Teaching Fellow in the Social Sciences (2018–20)
PhD'18 (US history) University of Chicago


Research Interests

United States history; intellectual history, political history and the history of political thought; war and society; the Civil War and Reconstruction


The Paradox of Union: The Civil War and the Transformation of American Democracy


Adam Rowe is a historian of the United States with a particular interest in national political culture from the Revolution to the late nineteenth century. His dissertation, “The Paradox of Union: The Civil War and the Transformation of American Democracy,” considers how Republican leaders and intellectuals gradually embraced a new theory of their political system as they scrambled to save it during the Civil War. At a broader thematic level, Adam’s research has focused on the interface between intellectual and political history, tracing the unique combination of traditions, institutions, and beliefs, rooted in the colonial and European past, that ruptured abruptly in the crisis that ushered in the modern United States.

Adam’s second ongoing project is a biography. "Prodigal: The Short, Shining Life of Sam Fessenden" uses the richly documented childhood and adolescence of a soldier who died in the Civil War to connect the experience of the war with the social history of the antebellum era, particularly the emergence of middle-class conceptions of childhood, masculinity, and family.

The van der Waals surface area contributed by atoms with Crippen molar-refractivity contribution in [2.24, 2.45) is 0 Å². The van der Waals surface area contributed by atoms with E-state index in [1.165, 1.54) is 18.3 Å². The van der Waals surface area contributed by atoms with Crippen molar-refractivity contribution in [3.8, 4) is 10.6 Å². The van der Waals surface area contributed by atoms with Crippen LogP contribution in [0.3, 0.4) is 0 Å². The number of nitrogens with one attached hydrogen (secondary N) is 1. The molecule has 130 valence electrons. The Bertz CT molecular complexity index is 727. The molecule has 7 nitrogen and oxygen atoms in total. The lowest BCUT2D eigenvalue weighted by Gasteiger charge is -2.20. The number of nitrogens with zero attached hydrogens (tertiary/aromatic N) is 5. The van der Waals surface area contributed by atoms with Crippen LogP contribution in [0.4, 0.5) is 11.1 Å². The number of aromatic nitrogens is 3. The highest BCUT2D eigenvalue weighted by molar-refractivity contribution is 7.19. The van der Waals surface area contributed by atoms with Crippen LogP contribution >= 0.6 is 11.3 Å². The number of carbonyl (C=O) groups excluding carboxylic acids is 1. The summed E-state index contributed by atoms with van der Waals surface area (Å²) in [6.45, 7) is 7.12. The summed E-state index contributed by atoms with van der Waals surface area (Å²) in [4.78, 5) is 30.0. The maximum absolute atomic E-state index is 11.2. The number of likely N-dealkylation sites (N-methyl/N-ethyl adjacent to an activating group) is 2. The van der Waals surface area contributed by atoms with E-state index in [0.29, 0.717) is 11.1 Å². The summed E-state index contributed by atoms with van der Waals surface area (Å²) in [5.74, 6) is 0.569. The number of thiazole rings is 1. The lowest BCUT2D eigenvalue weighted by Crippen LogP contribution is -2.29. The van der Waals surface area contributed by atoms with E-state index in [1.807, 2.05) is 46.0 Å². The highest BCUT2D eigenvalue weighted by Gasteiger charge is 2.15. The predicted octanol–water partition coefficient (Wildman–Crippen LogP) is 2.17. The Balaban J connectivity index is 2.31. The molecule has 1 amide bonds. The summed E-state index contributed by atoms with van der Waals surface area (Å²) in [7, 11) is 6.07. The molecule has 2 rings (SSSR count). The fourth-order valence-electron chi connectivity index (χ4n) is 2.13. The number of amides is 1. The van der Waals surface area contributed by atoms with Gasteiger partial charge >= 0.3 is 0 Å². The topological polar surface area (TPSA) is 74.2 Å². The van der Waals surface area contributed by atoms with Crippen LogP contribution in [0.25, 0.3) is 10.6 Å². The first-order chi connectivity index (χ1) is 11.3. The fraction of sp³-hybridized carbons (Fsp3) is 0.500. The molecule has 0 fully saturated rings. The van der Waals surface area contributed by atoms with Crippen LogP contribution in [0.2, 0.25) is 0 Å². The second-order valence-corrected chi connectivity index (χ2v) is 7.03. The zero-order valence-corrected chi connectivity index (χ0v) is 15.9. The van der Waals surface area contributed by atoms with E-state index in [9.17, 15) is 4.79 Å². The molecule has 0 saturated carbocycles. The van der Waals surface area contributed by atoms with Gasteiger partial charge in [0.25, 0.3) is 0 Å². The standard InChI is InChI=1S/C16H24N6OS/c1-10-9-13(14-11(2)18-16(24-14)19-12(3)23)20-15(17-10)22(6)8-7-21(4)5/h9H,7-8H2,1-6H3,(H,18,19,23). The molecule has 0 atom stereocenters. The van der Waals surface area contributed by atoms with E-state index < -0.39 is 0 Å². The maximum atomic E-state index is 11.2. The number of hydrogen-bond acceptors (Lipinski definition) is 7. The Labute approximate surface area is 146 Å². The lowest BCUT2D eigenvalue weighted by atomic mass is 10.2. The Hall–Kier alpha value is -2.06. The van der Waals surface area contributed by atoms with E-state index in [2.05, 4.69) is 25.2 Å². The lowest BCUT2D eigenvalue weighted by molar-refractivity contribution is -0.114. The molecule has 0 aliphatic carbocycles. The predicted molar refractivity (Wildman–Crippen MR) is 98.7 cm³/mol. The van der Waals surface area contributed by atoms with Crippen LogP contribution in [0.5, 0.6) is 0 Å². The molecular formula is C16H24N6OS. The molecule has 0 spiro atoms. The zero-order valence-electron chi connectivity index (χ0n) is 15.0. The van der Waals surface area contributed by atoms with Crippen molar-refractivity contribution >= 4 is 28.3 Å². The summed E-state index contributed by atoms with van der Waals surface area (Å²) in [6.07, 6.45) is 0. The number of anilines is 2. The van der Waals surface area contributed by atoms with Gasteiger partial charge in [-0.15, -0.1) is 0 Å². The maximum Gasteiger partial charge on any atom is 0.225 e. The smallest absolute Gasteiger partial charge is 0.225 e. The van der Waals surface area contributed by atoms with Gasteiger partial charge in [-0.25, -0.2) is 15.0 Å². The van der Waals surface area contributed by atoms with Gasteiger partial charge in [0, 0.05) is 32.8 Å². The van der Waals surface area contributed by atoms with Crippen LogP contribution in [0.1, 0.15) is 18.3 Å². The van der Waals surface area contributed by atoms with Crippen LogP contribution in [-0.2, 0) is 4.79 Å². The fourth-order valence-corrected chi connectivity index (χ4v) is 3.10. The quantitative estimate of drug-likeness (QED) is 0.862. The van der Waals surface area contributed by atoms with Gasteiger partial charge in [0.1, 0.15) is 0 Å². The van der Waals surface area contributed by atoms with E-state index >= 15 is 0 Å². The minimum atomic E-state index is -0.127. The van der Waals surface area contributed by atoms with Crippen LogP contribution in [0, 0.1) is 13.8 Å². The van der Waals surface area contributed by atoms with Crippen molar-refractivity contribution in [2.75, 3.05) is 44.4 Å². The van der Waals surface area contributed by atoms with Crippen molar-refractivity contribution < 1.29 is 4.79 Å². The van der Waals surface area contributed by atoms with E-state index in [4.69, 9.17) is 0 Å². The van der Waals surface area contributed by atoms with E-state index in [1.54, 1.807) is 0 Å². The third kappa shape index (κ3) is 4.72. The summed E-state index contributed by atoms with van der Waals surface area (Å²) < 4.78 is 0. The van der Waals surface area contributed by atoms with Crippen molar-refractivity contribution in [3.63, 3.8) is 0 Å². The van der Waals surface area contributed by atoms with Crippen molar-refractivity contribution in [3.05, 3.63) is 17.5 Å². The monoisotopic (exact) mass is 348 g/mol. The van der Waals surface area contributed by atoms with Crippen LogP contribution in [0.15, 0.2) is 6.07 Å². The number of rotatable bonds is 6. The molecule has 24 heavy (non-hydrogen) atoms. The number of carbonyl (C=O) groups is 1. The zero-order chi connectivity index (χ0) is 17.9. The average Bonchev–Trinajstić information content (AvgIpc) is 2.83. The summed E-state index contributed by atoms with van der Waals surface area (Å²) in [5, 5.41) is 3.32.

When he isn’t reading and writing history, Adam is usually apologizing to his wife and two young children for spending too much time reading and writing history.


—Writes book review for Quillette oPlagues and Peoples by William McNeill, Mar. 23, 2020
Dissertation Awards for 35 students in 2016–17
Discusses his dissertation research, Dialogo (blog)

Teaching Fellows in the Social Science is a competitive two-year program designed to enhance the pedagogical skills and extend research training for recent graduates of PhD programs in the social sciences at the University of Chicago. Teaching fellows demonstrate excellence in their original scholarship and teaching and are selected by a faculty committee.

2018–19 Teaching

HIST 13500 America in World Civilization 1 (Aut 18)
HIST 28103 The American Novel in History and the Historical Novel (Win 19)
HIST 28204 The Civil War and the Transformation of American Democracy (Win 19)
HIST 28205 Revolutions and Reactions: The United States in the Nineteenth Century (Spr 19)